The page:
They financially support multiple undergraduate scholarships for UC Davis students, but the Gosses also provide more than just financial support to the university. Although they live in Texas, the Gosses have been active alumni for the last 15 years. Lois is a member of the Dean’s Advisory Council for the College of Letters and Sciences, in addition to being a member of the Women & Philanthropy group at UC Davis. Every year, the couple hosts a football tailgate where they bring together other alumni, friends and family to celebrate the positive impact Davis has had on their lives and to see how it has changed since their time as students.
Darryl said that UC Davis has come a long way, but it still has a long way to go. “Probably the most disappointing things are that students are dealing with some of the
same challenges that we dealt with — food insecurity, support, those kinds of things,” Darryl said. “The university has made great strides around diversity. Look at women in STEM and the Chicano, Latino and Asian American [student] populations, but the African and African American student populations are the same as when I was a student. It’s only up 3%.”
Lois is concerned that African American students remain underrepresented compared to the larger student population. According to a 2020 University of California publication on diversity, only 3.68% of undergraduates and 3% of graduate students at all UC campuses identify as Black and just 1.8% of lecturers identify as Black. Another publication on admissions data across UC campuses showed that in 2021, 4% of all freshmen admitted to UC Davis were African American, compared to the UC average of 5%. That same year, 5% of all transfer students admitted to UC Davis were African American, which matches the UC average. Although the percentage of African American admitted students is 7% or less for all UC schools, UC Davis remains one of the campuses with the lowest percentage admitted. And although the school admits 4% and 5% of first-year and transfer students respectively, the percentage of African American undergraduate students attending UC Davis remains around 3%, compared to UCLA’s 5% and UC Merced’s 4.2%.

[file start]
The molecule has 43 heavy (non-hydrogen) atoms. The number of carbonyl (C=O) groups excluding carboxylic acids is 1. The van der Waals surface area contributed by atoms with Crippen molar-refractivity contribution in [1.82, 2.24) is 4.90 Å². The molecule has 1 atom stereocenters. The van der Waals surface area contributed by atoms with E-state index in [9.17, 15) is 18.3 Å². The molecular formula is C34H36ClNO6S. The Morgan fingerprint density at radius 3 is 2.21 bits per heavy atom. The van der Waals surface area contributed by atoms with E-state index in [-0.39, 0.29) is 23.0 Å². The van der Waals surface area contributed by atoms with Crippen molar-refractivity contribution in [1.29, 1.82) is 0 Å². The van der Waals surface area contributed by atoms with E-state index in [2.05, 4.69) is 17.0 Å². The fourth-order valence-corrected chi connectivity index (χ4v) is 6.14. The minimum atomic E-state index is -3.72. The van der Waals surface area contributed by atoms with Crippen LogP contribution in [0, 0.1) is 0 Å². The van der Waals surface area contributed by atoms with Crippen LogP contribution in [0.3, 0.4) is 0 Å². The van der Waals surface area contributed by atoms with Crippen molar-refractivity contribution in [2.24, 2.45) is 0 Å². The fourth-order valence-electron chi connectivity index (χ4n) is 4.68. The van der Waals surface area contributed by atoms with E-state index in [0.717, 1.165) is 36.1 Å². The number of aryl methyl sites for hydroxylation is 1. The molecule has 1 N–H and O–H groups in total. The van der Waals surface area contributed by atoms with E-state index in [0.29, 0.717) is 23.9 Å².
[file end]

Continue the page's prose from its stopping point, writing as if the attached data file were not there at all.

“[African American students] get admitted, but something [at Davis] isn’t quite as welcoming that convinces them to stay,” Lois said. “They’ll come and, in such a short period of time, realize that Davis isn’t for them and they’re off to other places. This is who we are and what we are here for. We aren’t going to complain about things that we’re not willing to get into and make a change. So we’re not saying this as a complaint, but we’re saying this because we’re willing to do the work.”
While encouraging these topics of conversations at Davis, the couple also finds it important to engage in these discussions themselves. Darryl talked about how he tries to be open and approachable for people to ask him about his experiences. Being able to talk about sensitive topics like microaggressions allows him to share his perspective, which helps other people gain a better understanding of situations than just what they read or see in the media, he said. These are important conversations to be had, especially at a university level, which is partly why Darryl decided to major in AAAS.
When asked what advice she would give students in underrepresented groups at Davis and other institutions of higher education, Lois said to follow your heart like Darryl did when he chose his area of study.
Lois and Darryl attribute their success to all the help they’ve had, and they hope that their contributions will help support African American students thrive at UC Davis.
“Don’t sell yourself short,” Darryl said as advice to students of color. Both Lois and Darryl also emphasized the importance of asking for and accepting help.
“You have the resources there on campus to be successful,” Lois said. “That’s the thing about Davis — it lifts you up and tries to show you not who you really are but who you can be.”
Written by: Maya Shydlowski — email@example.com